On January 8, 2020, the Centers for Medicare & Medicaid Services (CMS) issued an Informational Bulletin (Bulletin) outlining CMS’s view of current “best practices” by states to avoid 340B duplicate discounts.  The Bulletin proposes some options that have been lauded by 340B advocates, while other options have raised concerns. 

Three of the best practices cited by CMS are likely to elicit strong support within the 340B provider community. 

  • An option where states require that managed care organizations (MCOs) and prescription benefit managers (PBMs) use unique BIN/PCN combinations on plan identification cards to identify Medicaid patients.  Many Medicaid managed care plans and their PBMs use the same BINs and PCNs for their Medicaid and commercial lines of business.  This means that, if covered entities use any of these identifiers to exclude Medicaid claims from their 340B programs (i.e., if they decide to carve out rather than carve in), they will end up excluding non-Medicaid claims and depriving themselves of 340B revenue to which they are entitled.  This problem is avoided if the Medicaid plans have unique BIN/PCN combinations. 
  • A confirmation that states should only use the Medicaid Exclusion Files (MEF) to exclude 340B fee-for-service (FFS) claims and that the MEF does not apply to claims submitted by covered entities to MCOs.  By making this confirmation, CMS is affirming longstanding HRSA policy.  Notwithstanding, several states, including Nevada, Pennsylvania, and Washington, are relying on the MEF to exclude 340B MCO claims from rebate invoicing.  Such reliance interferes with a covered entity’s ability to carve in MCO claims and carve out FFS, or vice versa, and effectively forces covered entities to carve out MCO drugs in the contract pharmacy arena.  It has also been associated with over-inclusion or under-inclusion of 340B claims in state rebate data.  This best practice should help discourage states from continuing to rely on the MEF for MCO claims.
  • An option where states provide claims level and drug rebate data to manufacturers directly or through use of an independent third-party data company.  The use of independent third parties to address the duplicate discount prohibition opens significant opportunities to solve the MCO duplicate discount problem in the private sector.  For example, an independent contractor could form a clearinghouse by collecting rebate data from states, on the one hand, and 340B claims data from covered entities and contract pharmacies, on the other, and then excluding the latter from the former to protect against duplicate discounts.  Similar to Oregon’s approach to avoiding duplicate discounts, this option would permit covered entities to bypass Medicaid MCOs and provide 340B MCO claims data directly to a state contractor.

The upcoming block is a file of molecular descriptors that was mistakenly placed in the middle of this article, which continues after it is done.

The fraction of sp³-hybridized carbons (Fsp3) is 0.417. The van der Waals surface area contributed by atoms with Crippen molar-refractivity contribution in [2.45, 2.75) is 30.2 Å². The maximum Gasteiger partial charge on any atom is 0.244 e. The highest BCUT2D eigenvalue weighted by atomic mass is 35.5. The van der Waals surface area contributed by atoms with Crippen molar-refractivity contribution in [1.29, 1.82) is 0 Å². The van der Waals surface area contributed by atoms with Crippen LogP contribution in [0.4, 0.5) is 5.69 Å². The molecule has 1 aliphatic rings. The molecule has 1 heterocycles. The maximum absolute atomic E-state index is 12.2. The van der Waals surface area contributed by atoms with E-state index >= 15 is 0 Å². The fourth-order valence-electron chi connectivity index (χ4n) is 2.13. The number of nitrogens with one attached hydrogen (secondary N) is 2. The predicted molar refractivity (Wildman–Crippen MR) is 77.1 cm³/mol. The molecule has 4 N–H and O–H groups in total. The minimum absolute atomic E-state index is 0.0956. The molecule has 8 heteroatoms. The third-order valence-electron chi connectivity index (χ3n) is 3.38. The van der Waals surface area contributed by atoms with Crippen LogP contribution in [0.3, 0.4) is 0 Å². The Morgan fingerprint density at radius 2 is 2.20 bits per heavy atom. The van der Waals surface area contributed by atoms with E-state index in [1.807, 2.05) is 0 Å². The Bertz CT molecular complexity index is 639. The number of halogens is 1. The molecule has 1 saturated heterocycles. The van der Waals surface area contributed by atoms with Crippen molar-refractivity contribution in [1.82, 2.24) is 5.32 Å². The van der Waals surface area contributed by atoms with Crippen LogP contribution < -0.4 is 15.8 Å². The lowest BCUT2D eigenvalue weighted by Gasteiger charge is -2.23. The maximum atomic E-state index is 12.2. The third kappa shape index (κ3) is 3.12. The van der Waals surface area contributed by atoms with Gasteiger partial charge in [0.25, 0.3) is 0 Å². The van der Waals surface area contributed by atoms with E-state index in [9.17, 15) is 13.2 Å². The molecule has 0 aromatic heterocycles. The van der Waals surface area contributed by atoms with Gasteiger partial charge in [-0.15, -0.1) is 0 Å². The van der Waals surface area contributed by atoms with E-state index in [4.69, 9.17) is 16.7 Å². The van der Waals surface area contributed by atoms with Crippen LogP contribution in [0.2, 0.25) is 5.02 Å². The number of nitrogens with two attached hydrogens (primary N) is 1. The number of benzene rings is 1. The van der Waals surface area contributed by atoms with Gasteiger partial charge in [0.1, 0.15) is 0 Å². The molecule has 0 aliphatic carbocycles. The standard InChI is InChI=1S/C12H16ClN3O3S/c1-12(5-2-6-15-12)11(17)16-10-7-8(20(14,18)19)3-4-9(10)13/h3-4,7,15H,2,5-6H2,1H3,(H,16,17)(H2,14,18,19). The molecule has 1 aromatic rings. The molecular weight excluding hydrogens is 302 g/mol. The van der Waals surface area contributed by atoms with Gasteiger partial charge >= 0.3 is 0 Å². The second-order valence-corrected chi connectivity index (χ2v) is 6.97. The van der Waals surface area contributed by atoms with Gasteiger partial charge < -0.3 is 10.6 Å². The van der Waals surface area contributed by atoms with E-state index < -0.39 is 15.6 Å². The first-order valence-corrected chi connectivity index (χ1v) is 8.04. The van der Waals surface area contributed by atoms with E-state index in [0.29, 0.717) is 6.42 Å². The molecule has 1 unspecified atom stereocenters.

Other best practices identified by CMS already have a history of being strongly opposed by covered entities.  Their inclusion in the Bulletin will likely intensify such opposition. 

  • An option where states use their state plan amendments (SPAs) to prohibit covered entities and/or contract pharmacies in the state from using 340B purchased drugs for some or all of the state’s Medicaid beneficiaries, commonly referred to as the “mandatory carve-out” option.  South Dakota and New Hampshire have already adopted the mandatory carve-out option.  340B advocates assert that this approach undermines the intent of the 340B program by depriving covered entities of their federal right to participate in 340B.  Delaware tried the same approach but, after successful advocacy by covered entities at both the federal and state levels, Delaware agreed to include in its SPA a carve-in option that is subject to both the covered entity’s request and Delaware’s approval.  A state’s right to collect rebates on MCO drugs did not exist prior to enactment of the Affordable Care Act in 2010.  When Congress expanded the rebate program to include MCO drugs, it explicitly limited that expansion to non-340B MCO drugs.  Covered entities argue that, by forcing covered entities to carve out Medicaid MCO drugs from their 340B programs, states would be circumventing this Congressional intent.
  • An option where states require covered entities and contract pharmacies to use claim modifiers – for example, “20” and “08” for retail claims and the “UD” modifier for physician administered drugs – to identify 340B claims in real time.  Many 340B pharmacies, especially contract pharmacies, identify 340B claims retrospectively, so this real-time standard is impossible to meet.  Covered entities have historically resisted this duplicate discount model citing the significant administrative burden of re-adjudicating claims to flag claims’ 340B status in real time.   

Other options discussed in the Bulletin include: requiring a three-way agreement (covered entity, contract pharmacy and state Medicaid agency) to prevent duplicate discounts at contract pharmacies for Medicaid FFS claims; asking a covered entity to confirm in writing that it is using 340B drugs for Medicaid patients; and requiring MCOs to include claims identification provisions in their provider agreements to avoid duplicate discounts.

Powers will monitor how states, covered entities and other 340B stakeholders respond to the Bulletin.  It is unlikely that CMS would try to compel states to implement any of the best practices described in the Bulletin because, as sub-regulatory guidance, the Bulletin is unenforceable.  States, on the other hand, could seek to protect their use of a given best practice by enacting legislation or engaging in rulemaking mandating that practice.